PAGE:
Similarly, many saw the Zelenskyys' recent Vogue photoshoot as sending the wrong message while Ukrainians die in defence of their country. But Yulia, my train companion, saw it as expert PR. “Some people might see the romance of that photo, while others might connect with the heroism, and others with a powerful woman,” she explained. “It really doesn’t matter what they connect with, as long as they connect with Ukraine.”
She’s got a point. Ukraine war fatigue has begun to take hold, with the war moving off the front pages of newspapers and online outlets as folks enjoy their summer holidays. It’s understandable, then, that Ukraine’s leaders would seek out novel ways to stay top of mind.
As my train crossed the border, a Ukrainian mother reached down from the top bunk across from mine and tapped her daughter laying below, listening to music. “We’re in Ukraine,” she said, prompting the teen to look out the window.
A golden-domed church came into view in the distance, before two camouflaged soldiers walked past lugging automatic weapons. A female soldier popped into our cabin to collect passports. Minutes later she returned with a colleague asking to talk to the American.
“You have knife, bullets, gun?” he asked. Nope. “Are you a soldier?” No. “Journalist?” Yes. “Good luck,” he said and moved on. After a momentary wave of concern, the air raid siren that rang out a few hours later, as our train stopped in Lviv just before midnight, left me grinning. There’s a simplicity in fighting monsters.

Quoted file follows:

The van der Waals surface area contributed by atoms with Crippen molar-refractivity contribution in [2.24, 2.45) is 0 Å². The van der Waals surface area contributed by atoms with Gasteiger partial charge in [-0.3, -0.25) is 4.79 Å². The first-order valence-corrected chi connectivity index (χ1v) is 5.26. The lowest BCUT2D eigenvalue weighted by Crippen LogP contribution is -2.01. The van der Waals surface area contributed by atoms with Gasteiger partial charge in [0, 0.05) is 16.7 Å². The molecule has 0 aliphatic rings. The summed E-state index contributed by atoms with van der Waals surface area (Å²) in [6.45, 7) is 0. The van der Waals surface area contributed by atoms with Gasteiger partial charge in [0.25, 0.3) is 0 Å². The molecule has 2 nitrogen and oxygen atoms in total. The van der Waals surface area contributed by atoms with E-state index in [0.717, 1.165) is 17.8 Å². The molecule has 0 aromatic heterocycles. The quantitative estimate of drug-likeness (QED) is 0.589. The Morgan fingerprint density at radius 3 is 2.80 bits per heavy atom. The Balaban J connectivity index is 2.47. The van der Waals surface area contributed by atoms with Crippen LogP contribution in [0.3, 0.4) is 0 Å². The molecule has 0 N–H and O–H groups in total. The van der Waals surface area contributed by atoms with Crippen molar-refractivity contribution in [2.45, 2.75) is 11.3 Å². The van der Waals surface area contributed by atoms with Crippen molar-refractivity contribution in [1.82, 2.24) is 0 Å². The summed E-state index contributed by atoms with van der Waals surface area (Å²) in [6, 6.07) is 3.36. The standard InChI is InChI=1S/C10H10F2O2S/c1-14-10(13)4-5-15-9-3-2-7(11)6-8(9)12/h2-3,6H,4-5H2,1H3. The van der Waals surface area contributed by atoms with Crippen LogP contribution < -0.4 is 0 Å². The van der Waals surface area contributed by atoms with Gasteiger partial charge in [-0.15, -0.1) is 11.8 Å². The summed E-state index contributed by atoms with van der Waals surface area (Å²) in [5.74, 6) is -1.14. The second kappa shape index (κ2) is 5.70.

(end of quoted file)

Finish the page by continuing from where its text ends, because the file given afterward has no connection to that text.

We pulled into Kyiv just as the first shipment of Ukrainian grain since the start of the war sailed out of Odesa. The sky was blue and the city gleamed, full of hope. As I walked through Maidan on the way to the market, the plaza’s speakers blasted My Kyiv, a Soviet-era tune that emerged as the city’s anthem during the revolution that shook the square eight years ago:
Fall my weary city into restful sleep,
the necklace of lights are on over the Dnieper,
the late afternoon is a blissful wave,
how can one not love you, my dear Kyiv
A young couple pulled out their phones to capture the scene. It felt thousands of kilometres away from the war, in which 50-some Ukrainian soldiers were killed in a recent bombing, a nuclear power plant in Zaporizhzhia may be at risk of meltdown, and several occupied chunks of Ukraine may soon face referendums to become part of Russia.
“It’s like living in a parallel reality,” my Ukrainian artist friend Iryna says of her new life in Poland as her husband fights with Ukrainian forces in the east.
I know just what she meant. But which is the reality, and which is parallel? Some days I’m not sure.